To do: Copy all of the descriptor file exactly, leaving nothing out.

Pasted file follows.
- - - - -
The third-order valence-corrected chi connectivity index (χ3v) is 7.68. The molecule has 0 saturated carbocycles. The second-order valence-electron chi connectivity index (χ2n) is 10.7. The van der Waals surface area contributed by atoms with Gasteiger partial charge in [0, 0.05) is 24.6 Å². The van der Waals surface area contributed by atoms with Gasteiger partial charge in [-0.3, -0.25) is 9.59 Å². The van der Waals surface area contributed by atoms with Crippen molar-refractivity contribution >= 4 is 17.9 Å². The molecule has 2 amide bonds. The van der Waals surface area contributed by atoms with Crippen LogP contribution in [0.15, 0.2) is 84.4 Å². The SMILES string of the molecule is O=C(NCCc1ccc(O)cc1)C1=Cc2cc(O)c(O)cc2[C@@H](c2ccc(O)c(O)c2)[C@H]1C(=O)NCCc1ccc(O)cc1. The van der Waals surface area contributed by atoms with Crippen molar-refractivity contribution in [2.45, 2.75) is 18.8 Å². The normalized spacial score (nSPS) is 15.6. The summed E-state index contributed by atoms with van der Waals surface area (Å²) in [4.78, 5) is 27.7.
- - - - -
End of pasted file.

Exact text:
The third-order valence-corrected chi connectivity index (χ3v) is 7.68. The molecule has 0 saturated carbocycles. The second-order valence-electron chi connectivity index (χ2n) is 10.7. The van der Waals surface area contributed by atoms with Gasteiger partial charge in [0, 0.05) is 24.6 Å². The van der Waals surface area contributed by atoms with Gasteiger partial charge in [-0.3, -0.25) is 9.59 Å². The van der Waals surface area contributed by atoms with Crippen molar-refractivity contribution >= 4 is 17.9 Å². The molecule has 2 amide bonds. The van der Waals surface area contributed by atoms with Crippen LogP contribution in [0.15, 0.2) is 84.4 Å². The SMILES string of the molecule is O=C(NCCc1ccc(O)cc1)C1=Cc2cc(O)c(O)cc2[C@@H](c2ccc(O)c(O)c2)[C@H]1C(=O)NCCc1ccc(O)cc1. The van der Waals surface area contributed by atoms with Crippen molar-refractivity contribution in [2.45, 2.75) is 18.8 Å². The normalized spacial score (nSPS) is 15.6. The summed E-state index contributed by atoms with van der Waals surface area (Å²) in [4.78, 5) is 27.7.